The website does this by connecting people with things to be done with those who are skilled at doing them. So, what does this mean in practice?

Essentially Bidvine allows you to search for a service via a postcode – finding the right expert at the right price to get something done. This could mean window cleaning, video editing, Spanish lessons, putting together Ikea furniture or something else entirely different.

What’s great about Bidvine is that once you put your job request out there, you get a variety of quotes back – meaning you can choose the one that best fits. There could be cost or timing implications or something else, the choice is yours really.

In total, Bidvine offers more than 600 services at dozens of locations around England. They have an app, and it’s worth exploring the website to find out more: https://www.bidvine.com/

Easy to use, smart and (potentially) a big time-saver too. Thumbs up!

 

 

 

On Data: Dress For Our Time explores global migration

Dress For Our Time, by award-winning artist is a unique installation that brings statistics and fashion together to explore one of the world’s most pressing issues – migration.

The installation has been created by designer Helen Storey MBE RDI (London College of Fashion, UAL Centre for Sustainable Fashion). By using innovative technology, the latest data and Helen’s unique voice in fashion, Dress For Our Time delves into the complex matter of human displacement in a pioneering endeavour to change the social narrative of this complex topic. A really impressive idea.

image c/o Holition
image c/o Holition

The dress itself is a decommissioned refugee tent which once housed a refugee family in Jordan and was gifted to the project by the United Nations High Commissioner for Refugees (UNHCR). In giving the tent a meaningful reincarnation as a public installation, Dress For Our Time transcends both data and fashion by humanising the numbers to tell a bigger story.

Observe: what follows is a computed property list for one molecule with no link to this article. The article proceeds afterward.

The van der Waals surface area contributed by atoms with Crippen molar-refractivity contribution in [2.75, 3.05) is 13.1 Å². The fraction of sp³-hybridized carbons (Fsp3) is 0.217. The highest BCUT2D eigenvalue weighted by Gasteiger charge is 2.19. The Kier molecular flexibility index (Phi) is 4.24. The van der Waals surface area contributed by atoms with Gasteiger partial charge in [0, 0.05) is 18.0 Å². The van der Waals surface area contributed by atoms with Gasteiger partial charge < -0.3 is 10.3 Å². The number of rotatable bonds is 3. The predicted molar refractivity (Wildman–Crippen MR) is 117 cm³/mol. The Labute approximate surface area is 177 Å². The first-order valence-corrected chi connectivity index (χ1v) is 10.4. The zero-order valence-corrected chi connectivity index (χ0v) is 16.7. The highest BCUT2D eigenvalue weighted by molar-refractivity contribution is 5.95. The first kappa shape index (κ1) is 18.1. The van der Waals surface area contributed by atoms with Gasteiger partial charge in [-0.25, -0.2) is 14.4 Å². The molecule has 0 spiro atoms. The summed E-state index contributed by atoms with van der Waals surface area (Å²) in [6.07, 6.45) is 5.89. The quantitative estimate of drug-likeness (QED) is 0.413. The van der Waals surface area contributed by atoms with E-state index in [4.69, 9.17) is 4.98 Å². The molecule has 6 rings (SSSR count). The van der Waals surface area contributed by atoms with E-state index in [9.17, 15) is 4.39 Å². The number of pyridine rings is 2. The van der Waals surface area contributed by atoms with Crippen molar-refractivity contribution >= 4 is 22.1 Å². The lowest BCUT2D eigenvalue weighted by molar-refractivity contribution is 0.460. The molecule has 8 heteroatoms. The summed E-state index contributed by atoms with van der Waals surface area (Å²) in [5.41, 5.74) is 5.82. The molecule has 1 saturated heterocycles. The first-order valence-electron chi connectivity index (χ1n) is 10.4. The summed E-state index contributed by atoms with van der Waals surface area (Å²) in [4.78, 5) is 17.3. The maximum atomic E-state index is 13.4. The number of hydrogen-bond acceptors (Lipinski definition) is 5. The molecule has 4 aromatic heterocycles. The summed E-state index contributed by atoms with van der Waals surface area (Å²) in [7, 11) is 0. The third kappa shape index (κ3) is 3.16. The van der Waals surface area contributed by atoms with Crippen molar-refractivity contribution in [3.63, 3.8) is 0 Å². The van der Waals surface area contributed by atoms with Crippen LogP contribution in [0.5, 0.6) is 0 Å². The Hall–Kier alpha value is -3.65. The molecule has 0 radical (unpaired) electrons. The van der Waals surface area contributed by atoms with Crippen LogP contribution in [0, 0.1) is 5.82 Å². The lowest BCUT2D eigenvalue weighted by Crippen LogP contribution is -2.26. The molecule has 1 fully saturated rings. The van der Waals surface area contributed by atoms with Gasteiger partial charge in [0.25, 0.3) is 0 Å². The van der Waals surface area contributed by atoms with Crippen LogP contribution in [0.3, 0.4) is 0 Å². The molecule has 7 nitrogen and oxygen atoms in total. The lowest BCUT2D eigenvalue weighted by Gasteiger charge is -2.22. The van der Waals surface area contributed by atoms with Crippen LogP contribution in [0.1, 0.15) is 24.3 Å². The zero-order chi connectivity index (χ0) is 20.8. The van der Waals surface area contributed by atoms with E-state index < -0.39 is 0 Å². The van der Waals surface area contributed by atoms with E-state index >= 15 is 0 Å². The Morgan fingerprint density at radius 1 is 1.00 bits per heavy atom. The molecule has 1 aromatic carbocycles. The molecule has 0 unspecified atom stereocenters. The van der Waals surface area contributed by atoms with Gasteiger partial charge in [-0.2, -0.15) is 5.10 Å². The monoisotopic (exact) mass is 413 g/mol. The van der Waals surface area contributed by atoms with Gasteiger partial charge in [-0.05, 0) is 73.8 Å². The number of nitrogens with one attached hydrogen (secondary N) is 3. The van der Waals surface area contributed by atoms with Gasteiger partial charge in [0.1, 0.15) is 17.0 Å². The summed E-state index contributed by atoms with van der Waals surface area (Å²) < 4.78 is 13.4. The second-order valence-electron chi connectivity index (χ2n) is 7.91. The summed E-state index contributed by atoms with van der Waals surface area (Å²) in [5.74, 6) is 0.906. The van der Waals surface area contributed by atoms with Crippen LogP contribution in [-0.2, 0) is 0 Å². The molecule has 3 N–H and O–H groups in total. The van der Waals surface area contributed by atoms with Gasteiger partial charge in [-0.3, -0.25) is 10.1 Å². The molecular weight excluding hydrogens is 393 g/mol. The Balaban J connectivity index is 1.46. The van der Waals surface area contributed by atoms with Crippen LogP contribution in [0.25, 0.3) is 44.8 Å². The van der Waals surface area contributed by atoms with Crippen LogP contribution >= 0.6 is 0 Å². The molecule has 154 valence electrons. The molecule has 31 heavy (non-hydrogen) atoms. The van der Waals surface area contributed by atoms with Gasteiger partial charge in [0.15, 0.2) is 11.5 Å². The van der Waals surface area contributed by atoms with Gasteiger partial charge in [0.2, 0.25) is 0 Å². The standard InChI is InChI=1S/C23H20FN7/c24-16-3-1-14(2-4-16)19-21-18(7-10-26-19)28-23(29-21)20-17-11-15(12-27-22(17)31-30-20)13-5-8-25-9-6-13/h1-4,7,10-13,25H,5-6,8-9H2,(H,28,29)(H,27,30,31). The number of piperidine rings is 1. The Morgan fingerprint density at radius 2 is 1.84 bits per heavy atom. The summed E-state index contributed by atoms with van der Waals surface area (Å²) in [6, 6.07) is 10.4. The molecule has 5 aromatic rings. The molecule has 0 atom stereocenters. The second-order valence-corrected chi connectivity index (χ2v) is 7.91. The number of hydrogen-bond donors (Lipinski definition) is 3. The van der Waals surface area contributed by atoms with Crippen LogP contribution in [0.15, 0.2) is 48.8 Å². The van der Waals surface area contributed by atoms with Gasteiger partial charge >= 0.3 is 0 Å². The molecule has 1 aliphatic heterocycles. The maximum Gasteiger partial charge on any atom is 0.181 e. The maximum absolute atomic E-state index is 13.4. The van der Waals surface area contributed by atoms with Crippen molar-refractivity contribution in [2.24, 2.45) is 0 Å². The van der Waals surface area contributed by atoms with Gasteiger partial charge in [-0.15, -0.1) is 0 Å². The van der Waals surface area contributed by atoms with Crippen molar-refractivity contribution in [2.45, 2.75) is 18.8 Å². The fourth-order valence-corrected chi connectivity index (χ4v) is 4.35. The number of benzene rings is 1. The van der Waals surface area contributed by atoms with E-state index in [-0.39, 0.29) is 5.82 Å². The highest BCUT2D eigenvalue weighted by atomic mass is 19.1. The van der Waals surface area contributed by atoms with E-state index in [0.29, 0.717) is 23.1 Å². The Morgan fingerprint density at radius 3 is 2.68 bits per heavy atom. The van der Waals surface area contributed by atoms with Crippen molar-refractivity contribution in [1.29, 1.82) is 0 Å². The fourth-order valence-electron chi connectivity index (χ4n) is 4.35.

“Worldwide, one in every 113 people on the planet is now either a refugee, internally displaced, or seeking shelter – but numbers means nothing, if they don’t affect your own heart. This project uses the power of fashion to help us connect to the previously unimaginable and asks how each and every one of us can remain a humanitarian in such a time of colossal and irreversible change”. ~ Helen Storey, Professor of Fashion and Science at London College of Fashion, UAL

The UNHCR has logged a record 65.3 million people currently displaced worldwide and 21.3 million refugees.  Dress For Our Time uses the very latest data, representing one year’s worth of UNHCR statistics collected by its Field Information and Coordination Section. This information will be used to visualise the refugee crisis and demonstrate its true human element, through a striking animation that will be projected onto the dress itself using data visualisation developed by Holition. The animation is formed of points of light, each representing one hundred human lives and creatively illustrates the journey each one takes in search of a better life. The lights flow from six points, depicting the continents where the refugees have moved from, before populating the countries in which they find shelter. The image that emerges is not a world map of countries but a map of human migration.

 

The piece opened to the public earlier this month, and will be on show at The Science Museum until September 4th. For more information click here and follow the hashtag #Dress4OurTime. A powerful, timely and beautifully produced idea.

On Alternate Realities: Big ideas at Sheffield Doc/Fest

I’ve been lucky enough to attend three different Sheffield Doc/Fest festivals, and always been so impressed by its progressive showcase of forward-thinking alternate realities programming.

Virtual and alternate realities are often a such an imaginative, immersive and impactful way to tell the stories that matter – it’s been great to properly digest this year’s programme over the past couple of days. Here’s a few of the highlights:

Alternate Realities: Interactive Exhibition

The festival’s Interactive Exhibition will showcase a range of interactive docs that you can play with, touch and experience. You can be among the first to see some mind-blowing cutting edge technology which has not yet been shown by to a public audience. Here’s what in the programme:

The Enemy uses augmented reality technology that uses the camera on your phone to superimpose life-sized characters into the room right in front of you, in this case a member of the Israeli Defence Force and a Palestinian fighter. As you move towards and around them, they react to you, talking about who they think the enemy is.

The USC Shoah Foundation’s New Dimensions in Testimony invites you to have a conversation with the scanned image of a holocaust survivor powered by sophisticated natural language processing software that allows you to ask him questions about his experiences and get a natural response.